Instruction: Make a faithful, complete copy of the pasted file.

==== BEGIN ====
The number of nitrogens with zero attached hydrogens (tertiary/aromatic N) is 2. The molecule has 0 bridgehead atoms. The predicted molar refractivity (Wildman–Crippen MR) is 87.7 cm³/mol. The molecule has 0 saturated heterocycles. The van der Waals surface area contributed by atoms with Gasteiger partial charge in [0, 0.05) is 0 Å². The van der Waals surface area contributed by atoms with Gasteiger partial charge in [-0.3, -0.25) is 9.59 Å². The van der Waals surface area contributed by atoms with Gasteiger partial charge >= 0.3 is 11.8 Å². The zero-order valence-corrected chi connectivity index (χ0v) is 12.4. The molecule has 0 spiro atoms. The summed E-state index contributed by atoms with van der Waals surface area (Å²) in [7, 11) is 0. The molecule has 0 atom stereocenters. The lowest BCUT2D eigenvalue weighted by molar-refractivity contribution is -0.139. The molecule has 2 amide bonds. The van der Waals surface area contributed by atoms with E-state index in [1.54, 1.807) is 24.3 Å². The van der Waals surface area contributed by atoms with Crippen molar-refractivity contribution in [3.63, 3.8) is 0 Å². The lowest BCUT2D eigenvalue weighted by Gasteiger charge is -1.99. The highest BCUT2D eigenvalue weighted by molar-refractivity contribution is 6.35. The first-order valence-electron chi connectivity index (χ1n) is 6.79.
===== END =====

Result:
The number of nitrogens with zero attached hydrogens (tertiary/aromatic N) is 2. The molecule has 0 bridgehead atoms. The predicted molar refractivity (Wildman–Crippen MR) is 87.7 cm³/mol. The molecule has 0 saturated heterocycles. The van der Waals surface area contributed by atoms with Gasteiger partial charge in [0, 0.05) is 0 Å². The van der Waals surface area contributed by atoms with Gasteiger partial charge in [-0.3, -0.25) is 9.59 Å². The van der Waals surface area contributed by atoms with Gasteiger partial charge >= 0.3 is 11.8 Å². The zero-order valence-corrected chi connectivity index (χ0v) is 12.4. The molecule has 0 spiro atoms. The summed E-state index contributed by atoms with van der Waals surface area (Å²) in [7, 11) is 0. The molecule has 0 atom stereocenters. The lowest BCUT2D eigenvalue weighted by molar-refractivity contribution is -0.139. The molecule has 2 amide bonds. The van der Waals surface area contributed by atoms with E-state index in [1.54, 1.807) is 24.3 Å². The van der Waals surface area contributed by atoms with Crippen molar-refractivity contribution in [3.63, 3.8) is 0 Å². The lowest BCUT2D eigenvalue weighted by Gasteiger charge is -1.99. The highest BCUT2D eigenvalue weighted by molar-refractivity contribution is 6.35. The first-order valence-electron chi connectivity index (χ1n) is 6.79.